Liverpool certainly has more "Georgian style" of houses than Bath that is for sure.

    There are a few books all of the same title, "The Georgian House". These explain the types and how it came about. The date of build can be set, by if the windows were flush with the outside brickwork or inset.

    The Georgian Group, who have an American branch. They campaign to save Georgian buildings and were highly critical of Liverpool council for allowing Georgian buildings to be demolished.
    http://www.georgiangroup.org.uk/docs/cases/index.php
    Last edited by Waterways; 11-07-2007 at 05:26 PM.
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    Deprived of its unique dockland waters Liverpool
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    tourist. Would we visit a modernised Venice of filled in
    canals to view its modern museum describing
    how it once was?


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    Thanks for the link, Ged.

    I read in Ken Pye's book, 'Discover Liverpool' that yes indeed, the Georgian buildings are late Georgian, however, he states they were definitely built in the Georgian period, before Victoria was crowned, to me just because something is late Georgian period doesn't make it less of a Georgian building, that would be like saying the 'Phil' is less of a Victorian pub because it was completed in 1900, the year before Quenn Victoria died.

    I can't agree that Liverpool's Georgian buildings aren't in good condition, if you walk around Falkner Square, Falkner Street, Catherine St, Canning St, Huskisson St and Percy St amongst others, you see exactly how many there are and how beautiful they are. So much so that Liverpool is often doubling for Georgian and Victorian London in TV and film.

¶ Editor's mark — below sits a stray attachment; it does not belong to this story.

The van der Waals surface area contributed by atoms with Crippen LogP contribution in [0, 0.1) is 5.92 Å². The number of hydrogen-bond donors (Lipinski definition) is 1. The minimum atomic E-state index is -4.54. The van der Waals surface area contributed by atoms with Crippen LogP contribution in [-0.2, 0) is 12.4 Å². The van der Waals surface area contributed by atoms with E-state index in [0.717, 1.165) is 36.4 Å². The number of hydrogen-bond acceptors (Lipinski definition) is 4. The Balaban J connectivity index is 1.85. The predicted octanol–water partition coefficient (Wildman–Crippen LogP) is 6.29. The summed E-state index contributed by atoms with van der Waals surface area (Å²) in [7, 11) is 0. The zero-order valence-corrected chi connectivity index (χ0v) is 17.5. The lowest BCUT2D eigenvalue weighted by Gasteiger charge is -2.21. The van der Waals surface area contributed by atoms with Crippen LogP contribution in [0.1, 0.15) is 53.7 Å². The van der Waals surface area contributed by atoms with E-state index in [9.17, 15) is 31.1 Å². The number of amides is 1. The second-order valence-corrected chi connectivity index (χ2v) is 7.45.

I'm guessing, the figures of having more than Bath is probably because both cities, and all cities for that matter, will most likely have the buildings registered, just the same as how they keep track on how many listed buildings are in a city.

    Btw, thank you Waterways, it was very interesting what you wrote.
    Last edited by Sarah; 11-07-2007 at 02:58 PM.
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    Senior Member lindylou's Avatar
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    I agree, that was an interesting post Waterways.
    I have learned a little about architecture, and I didn't know that about sash windows cooling the room from ceiling height in hot weather. All well thought out

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    PhilipG
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    Default 1836 map.


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    Senior Member Waterways's Avatar